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					Toward climate resilient coastal social-ecological systems governance in Ireland: A
  futures-based approach to ‘shooting the rapids’ to Adaptive Co-management

            Stefan Gray, Maria Falaleeva, Cathal O’Mahony, Valerie Cummins

The social-ecological systems of Ireland’s coast are vulnerable to a range of climate change
impacts, including sea level rise, coastal inundation, erosion and increased storm damage.
These vulnerabilities have been compounded in recent years as options for both pre-
emptive climate adaptation and disaster response and recovery have been diminished by a
loss of socioeconomic adaptive capacity, with public sector spending falling and
unemployment rising in the wake of the economic crisis of 2007. Fostering social-
ecological system resilience to climate change will therefore require a transformative
approach to coastal zone management, characterised by flexibility, frugality and
pragmatism, yet responsive to the need for ecosystem–based management and
appropriate stakeholder participation. With faith in Integrated Coastal Zone Management
(ICZM) as a tractable means of enhancing resilience in coastal systems beginning to wane,
the establishment of Adaptive Co-management (ACM) as a viable natural resource
management approach offers a timely alternative.
However, navigating a transition to ACM is a complex and challenging undertaking,
particularly given the diffuse resources, multiple competing interests and often poorly
defined stakeholder rights and obligations which typify Irish coastal social-ecological
systems. We propose that such a transition might nevertheless be successfully negotiated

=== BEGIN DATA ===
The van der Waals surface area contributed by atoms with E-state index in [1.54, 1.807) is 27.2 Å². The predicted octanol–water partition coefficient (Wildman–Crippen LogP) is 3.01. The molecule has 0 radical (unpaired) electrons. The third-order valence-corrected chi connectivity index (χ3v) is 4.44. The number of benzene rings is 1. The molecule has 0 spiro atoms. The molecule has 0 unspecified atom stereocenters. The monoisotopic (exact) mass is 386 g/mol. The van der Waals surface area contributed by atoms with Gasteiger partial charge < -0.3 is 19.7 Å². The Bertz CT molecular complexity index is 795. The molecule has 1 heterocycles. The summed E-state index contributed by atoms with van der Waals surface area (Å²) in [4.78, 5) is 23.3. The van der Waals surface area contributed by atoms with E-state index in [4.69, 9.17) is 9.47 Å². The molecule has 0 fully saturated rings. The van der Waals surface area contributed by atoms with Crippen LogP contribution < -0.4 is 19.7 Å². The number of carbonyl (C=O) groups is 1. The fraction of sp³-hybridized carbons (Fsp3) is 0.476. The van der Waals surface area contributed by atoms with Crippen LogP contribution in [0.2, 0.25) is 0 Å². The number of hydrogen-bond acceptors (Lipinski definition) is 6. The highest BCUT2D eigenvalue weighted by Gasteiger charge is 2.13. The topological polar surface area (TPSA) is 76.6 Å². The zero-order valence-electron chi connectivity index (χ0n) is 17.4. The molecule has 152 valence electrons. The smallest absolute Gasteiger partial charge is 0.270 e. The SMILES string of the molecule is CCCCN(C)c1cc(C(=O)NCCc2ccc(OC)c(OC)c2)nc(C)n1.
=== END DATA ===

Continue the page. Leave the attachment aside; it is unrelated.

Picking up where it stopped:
via a futures-based approach to coastal governance capacity building. This approach
employs conventional scenario analyses (i.e. predictive, exploratory and normative
methodologies) alongside techniques from the emerging field of ‘transition scenarios’ to
facilitate what Olsson and colleagues (2006) describe as the initial, foundational phase of
transition to adaptive governance of social-ecological systems. During this phase,
knowledge of the system must be built, networks must form, and ideally, leadership
emerge in preparation for the future exploitation of a suitable window of opportunity to
effect transition. With reference to five coastal case study sites in Ireland, we demonstrate
the design of a coastal futures network facilitating:
• The integration of coastal social-ecological system knowledge, and the processes of
climate change impact and adaptation, at local, regional and national scale
• The formation of networks at the local scale among stakeholders in coastal climate
adaptation, with further horizontal and vertical linkages between the sites under study
and regional/national stakeholders
• The participatory deliberation and building of trust among coastal stakeholders,
potentially creating/enhancing the capacity of potential leaders at the local scale
A preliminary analysis of the coastal futures network confirms the potential of a futures-
based approach to laying the foundations for transition. Key strengths of the approach are
the building, integration and re-framing of social-ecological system knowledge, and the
formation of formal and shadow networks spanning local, regional and national scales
(analysis of the optimality of linkages within these networks for innovation/diffusion is
ongoing). However, no firm conclusion may yet be reached regarding the emergence of
leadership through futures-based capacity building, as the timescale over which such
leadership might prove effective extends beyond the current period of research.

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